The coffin was intact, but on opening it, the postman fainted; the face of the corpse within was no longer that of a human being but of a devil—a devil that leered at him. On coming to his senses the postman, aided by his wife, carried the coffin and its contents to a neighbouring field, and after saturating it thoroughly with paraffin, cremated it. Then they stole back to the churchyard and filled in the grave. They visited the churchyard the next night, but nothing happened, nor did they ever again behold the phantom.
It must be added that the man whose body they burned, was well known to have been on very bad terms with the Vicar, who had constantly rebuked him for drunkenness, and with the blacksmith, who had recently put him in the County Court for not paying his rent; but the postman could not understand why the man should have had any grievance against him, though they had often had heated arguments on religion and politics.
“Haunted Churches,” Elliott O’Donnell, The Occult Review June 1913: pp 316-18
Well, of course it’s Elliott O’Donnell, he of the morbas AKA the disease elemental, and the mass of fetid jelly. We would expect nothing less from the author who never met a noxious effluvia he didn’t like.
The notion of a creature spreading contagion from house to house is an ancient one, so we can’t fault O’Donnell for picking up on the folklore. It reminds me a bit of M.R. James’s story, An Episode of Cathedral History where we find “a shape that slipped out of the little door of the south transept as the dark fell in, and flitted — taking a fresh direction every night — about the Close, disappearing for a while in house after house, and finally emerging again when the night sky was paling.”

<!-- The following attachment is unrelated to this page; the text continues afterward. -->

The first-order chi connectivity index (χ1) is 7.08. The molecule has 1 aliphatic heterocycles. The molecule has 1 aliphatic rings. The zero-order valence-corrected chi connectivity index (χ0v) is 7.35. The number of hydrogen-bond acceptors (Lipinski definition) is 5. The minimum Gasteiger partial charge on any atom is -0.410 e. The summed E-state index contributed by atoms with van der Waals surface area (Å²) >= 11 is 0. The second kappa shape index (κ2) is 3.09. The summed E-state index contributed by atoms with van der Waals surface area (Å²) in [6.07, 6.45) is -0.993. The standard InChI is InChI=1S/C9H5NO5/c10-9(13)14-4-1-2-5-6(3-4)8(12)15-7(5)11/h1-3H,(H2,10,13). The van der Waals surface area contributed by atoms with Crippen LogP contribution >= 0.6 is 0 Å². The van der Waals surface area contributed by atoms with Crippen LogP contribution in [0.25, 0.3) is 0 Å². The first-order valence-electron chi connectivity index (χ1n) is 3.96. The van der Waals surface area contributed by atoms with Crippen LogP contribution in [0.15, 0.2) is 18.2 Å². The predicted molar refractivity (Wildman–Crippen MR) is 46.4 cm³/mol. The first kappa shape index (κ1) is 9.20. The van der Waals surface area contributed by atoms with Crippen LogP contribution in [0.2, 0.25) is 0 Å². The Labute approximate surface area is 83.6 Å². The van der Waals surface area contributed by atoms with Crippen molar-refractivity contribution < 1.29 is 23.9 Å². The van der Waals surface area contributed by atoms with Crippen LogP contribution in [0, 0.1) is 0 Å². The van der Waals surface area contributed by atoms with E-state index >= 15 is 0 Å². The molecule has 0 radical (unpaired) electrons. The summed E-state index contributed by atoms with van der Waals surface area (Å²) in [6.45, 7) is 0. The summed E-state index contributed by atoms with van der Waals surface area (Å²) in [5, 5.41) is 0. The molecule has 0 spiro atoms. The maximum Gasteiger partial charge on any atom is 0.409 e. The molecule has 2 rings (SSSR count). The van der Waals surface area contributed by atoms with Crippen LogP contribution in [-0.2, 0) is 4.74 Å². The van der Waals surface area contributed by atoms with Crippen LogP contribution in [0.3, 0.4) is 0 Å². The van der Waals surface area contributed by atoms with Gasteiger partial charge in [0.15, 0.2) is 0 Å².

It runs in my mind that there must be a horror story or film about slimy man-sized maggoty Things; it would be unusual if there were not. Or perhaps I’m just thinking of Poe’s “The Conqueror Worm.” Any other parallels? Saturate with kerosene before sending to Chriswoodyard8 AT gmail.com. I have matches at the ready.
Jim D. writes in with an E.F. Benson story:
Someone may already have written you on this item, but the story of the giant maggot haunting the churchyard is strongly reminiscent of E.F. Benson’s short story Negotium Perambulans, (1922) wherein a giant phosphorescent slug-like creature, exuding an “odour of corruption and decay”, haunts the site of a desecrated medieval church, and makes periodical vengeful forays reducing its victims to empty husks of skin and bones. One of Benson’s more lurid tales… The link is here.
Many thanks, Jim! This is a Benson tale I’d missed.
Chris Woodyard is the author of The Victorian Book of the Dead, The Ghost Wore Black, The Headless Horror, The Face in the Window, and the 7-volume Haunted Ohio series. She is also the chronicler of the adventures of that amiable murderess Mrs Daffodil in A Spot of Bother: Four Macabre Tales. The books are available in paperback and for Kindle. Indexes and fact sheets for all of these books may be found by searching hauntedohiobooks.com.